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Patriots need to follow their 2018 blueprint and reassess what their offensive identity is

Related: Instant analysis from Patriots’ 28-22 loss to Texans

New England Patriots Vs Houston Texans At NRG Stadium Photo by Jim Davis/The Boston Globe via Getty Images

The 2019 New England Patriots are similar in a lot of ways to the team’s 2018 version, especially on the offensive side of the ball: the unit has been unable to get into a rhythm passing the football for much of the year and does not get consistent contributions outside its top few playmakers like wide receiver Julian Edelman and, at least during Sunday’s loss against the Houston Texans, running back James White.

But just like the 2018 Patriots, who lost back-to-back games last December before suddenly flipping the switch and making a championship run, the team’s 2019 version is not doomed to failure come playoff time. Yes, things look dire now but New England actually has the blueprint to getting its offense back on track — something coordinator Josh McDaniels pointed out during the NFL Films documentary Do Your Job earlier this year.

“One of the things that I’m so thoroughly impressed with Bill on is his ability to adapt and evolve,” said McDaniels when discussing last season’s turnaround. “If you keep holding to what you’d rather be — no-huddle, spread formations, 34 points a game — then you’re probably end up regretting a lot of things at the end of the year. What are we really good at? What’s the most consistent part of our team offensively? And then you commit to it.”

Last year, the Patriots answered those questions by shifting into a ground-and-pound mentality heading into the playoffs. The plan worked well and in combination with some solid defensive play helped New England win its sixth Lombardi Trophy, as the offense averaged 162 rushing yards per contest while playing a tempo-controlling game. This year, however, the circumstances — in large part due to the personnel — are different.

So what are the Patriots really good at in 2019? And what is the most consistent part of their team offensively?

13 weeks into the season, the two questions are hard to answer considering that the team shifted its identity numerous times already this season: New England started off well in the passing game, but the departures of Josh Gordon and Antonio Brown and the trade acquisition of Mohamed Sanu changed the face of the unit. On Sunday, only Edelman and White were consistently on the same page as quarterback Tom Brady and it showed.

The running game, meanwhile, has struggled for most of the first half of the season with starting center David Andrews, left tackle Isaiah Wynn and fullback James Develin as well as his replacement Jakob Johnson on injured reserve. Recently, however, it was slowly coming back to life again as the return of Wynn to the lineup has tremendously helped the offensive line’s overall communication and chemistry particularly in run-blocking.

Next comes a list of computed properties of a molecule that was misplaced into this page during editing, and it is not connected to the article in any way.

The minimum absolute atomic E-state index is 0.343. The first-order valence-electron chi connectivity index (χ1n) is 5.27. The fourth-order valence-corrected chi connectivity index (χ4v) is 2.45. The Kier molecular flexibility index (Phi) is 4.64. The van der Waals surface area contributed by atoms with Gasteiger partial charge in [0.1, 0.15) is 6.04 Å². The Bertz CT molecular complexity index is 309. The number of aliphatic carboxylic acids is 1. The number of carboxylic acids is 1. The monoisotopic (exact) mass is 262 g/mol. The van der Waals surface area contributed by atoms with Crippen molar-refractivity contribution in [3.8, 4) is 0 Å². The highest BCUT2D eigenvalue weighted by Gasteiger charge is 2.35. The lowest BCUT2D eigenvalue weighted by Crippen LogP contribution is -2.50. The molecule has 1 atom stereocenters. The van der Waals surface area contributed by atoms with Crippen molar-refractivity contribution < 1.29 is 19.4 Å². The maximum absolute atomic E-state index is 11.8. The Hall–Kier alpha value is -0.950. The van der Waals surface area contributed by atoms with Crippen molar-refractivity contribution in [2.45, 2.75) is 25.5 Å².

Judged by this and the recent performances of a passing offense that is not in sync outside of Brady’s connection to his go-to-guys Julian Edelman and James White, it is not hard to see that at least at the moment the running game is what the Patriots are doing best. It may not have always been pretty over the last two weeks, but the return of Wynn created some momentum on the ground both against the Dallas Cowboys and even the Texans.

Does this mean New England is due a transformation similar like the one we witnessed at the end of last year’s regular season? Not necessarily, because a lot depends on whether or not the chemistry between Brady and the rest of the pass catcher group — wideouts Sanu, Phillip Dorsett, N’Keal Harry and Jakobi Meyers; tight ends Matt LaCosse and Benjamin Watson — keeps evolving and how the blockers up front continue to develop.

It certainly is possible that Sanu in particular could turn into an X-factor, even though he did not look like it on Sunday while getting eased back into the mix after missing last week’s game due to an ankle injury. But if the Patriots can get some more consistent production out of him like they did against the Baltimore Ravens in Week 9, the entire offense and its aerial attack could change its character once again to incorporate more passing.

The signs of such a development are not yet there, though, and the game in Houston certainly did not qualify as an encouraging step in the right direction. This means that the search for an identity continues — something Brady also acknowledged on Monday during his weekly appearance on WEEI’s The Greg Hill Show: “We’re trying to do the right thing. Sometimes people have it figured out early, sometimes you have to figure it out as you go.”

Last year, the Patriots did figure it out and it led them straight to a Super Bowl title. There is no guarantee that a repeat performance is possible given the current personnel and its struggles, but if the team follows its 2018 blueprint and finds out what the offensive strengths truly are, chances are good that the offense at least becomes a serviceable unit again capable of complementing one of the best defenses in the league.